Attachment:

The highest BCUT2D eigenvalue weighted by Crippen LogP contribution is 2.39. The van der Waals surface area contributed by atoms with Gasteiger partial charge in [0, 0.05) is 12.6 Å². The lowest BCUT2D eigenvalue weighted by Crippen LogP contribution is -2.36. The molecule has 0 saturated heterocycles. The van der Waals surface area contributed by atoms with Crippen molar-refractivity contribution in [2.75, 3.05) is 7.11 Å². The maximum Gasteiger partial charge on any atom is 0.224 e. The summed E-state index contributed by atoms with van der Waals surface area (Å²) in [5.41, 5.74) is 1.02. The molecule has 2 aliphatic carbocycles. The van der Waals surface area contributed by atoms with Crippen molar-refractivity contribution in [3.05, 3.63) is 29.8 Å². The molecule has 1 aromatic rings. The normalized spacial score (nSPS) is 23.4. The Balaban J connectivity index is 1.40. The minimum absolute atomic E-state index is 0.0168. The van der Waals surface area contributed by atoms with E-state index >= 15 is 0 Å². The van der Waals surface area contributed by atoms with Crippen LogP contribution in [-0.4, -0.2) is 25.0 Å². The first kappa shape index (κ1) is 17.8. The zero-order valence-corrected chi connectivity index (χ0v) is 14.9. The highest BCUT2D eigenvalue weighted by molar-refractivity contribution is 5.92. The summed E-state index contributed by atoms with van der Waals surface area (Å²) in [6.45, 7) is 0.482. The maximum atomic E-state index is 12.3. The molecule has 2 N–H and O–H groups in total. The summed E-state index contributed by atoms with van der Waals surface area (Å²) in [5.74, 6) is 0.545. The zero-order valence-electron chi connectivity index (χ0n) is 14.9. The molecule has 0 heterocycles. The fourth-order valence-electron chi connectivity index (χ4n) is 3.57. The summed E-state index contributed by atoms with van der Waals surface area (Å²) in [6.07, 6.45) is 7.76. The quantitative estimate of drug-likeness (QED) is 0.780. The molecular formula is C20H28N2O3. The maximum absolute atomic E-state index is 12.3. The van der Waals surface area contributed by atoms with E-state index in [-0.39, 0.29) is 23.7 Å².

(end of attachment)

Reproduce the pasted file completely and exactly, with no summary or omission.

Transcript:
The highest BCUT2D eigenvalue weighted by Crippen LogP contribution is 2.39. The van der Waals surface area contributed by atoms with Gasteiger partial charge in [0, 0.05) is 12.6 Å². The lowest BCUT2D eigenvalue weighted by Crippen LogP contribution is -2.36. The molecule has 0 saturated heterocycles. The van der Waals surface area contributed by atoms with Crippen molar-refractivity contribution in [2.75, 3.05) is 7.11 Å². The maximum Gasteiger partial charge on any atom is 0.224 e. The summed E-state index contributed by atoms with van der Waals surface area (Å²) in [5.41, 5.74) is 1.02. The molecule has 2 aliphatic carbocycles. The van der Waals surface area contributed by atoms with Crippen molar-refractivity contribution in [3.05, 3.63) is 29.8 Å². The molecule has 1 aromatic rings. The normalized spacial score (nSPS) is 23.4. The Balaban J connectivity index is 1.40. The minimum absolute atomic E-state index is 0.0168. The van der Waals surface area contributed by atoms with E-state index >= 15 is 0 Å². The van der Waals surface area contributed by atoms with Crippen LogP contribution in [-0.4, -0.2) is 25.0 Å². The first kappa shape index (κ1) is 17.8. The zero-order valence-corrected chi connectivity index (χ0v) is 14.9. The highest BCUT2D eigenvalue weighted by molar-refractivity contribution is 5.92. The summed E-state index contributed by atoms with van der Waals surface area (Å²) in [6.45, 7) is 0.482. The maximum atomic E-state index is 12.3. The molecule has 2 N–H and O–H groups in total. The summed E-state index contributed by atoms with van der Waals surface area (Å²) in [5.74, 6) is 0.545. The zero-order valence-electron chi connectivity index (χ0n) is 14.9. The molecule has 0 heterocycles. The fourth-order valence-electron chi connectivity index (χ4n) is 3.57. The summed E-state index contributed by atoms with van der Waals surface area (Å²) in [6.07, 6.45) is 7.76. The quantitative estimate of drug-likeness (QED) is 0.780. The molecular formula is C20H28N2O3. The maximum absolute atomic E-state index is 12.3. The van der Waals surface area contributed by atoms with E-state index in [-0.39, 0.29) is 23.7 Å².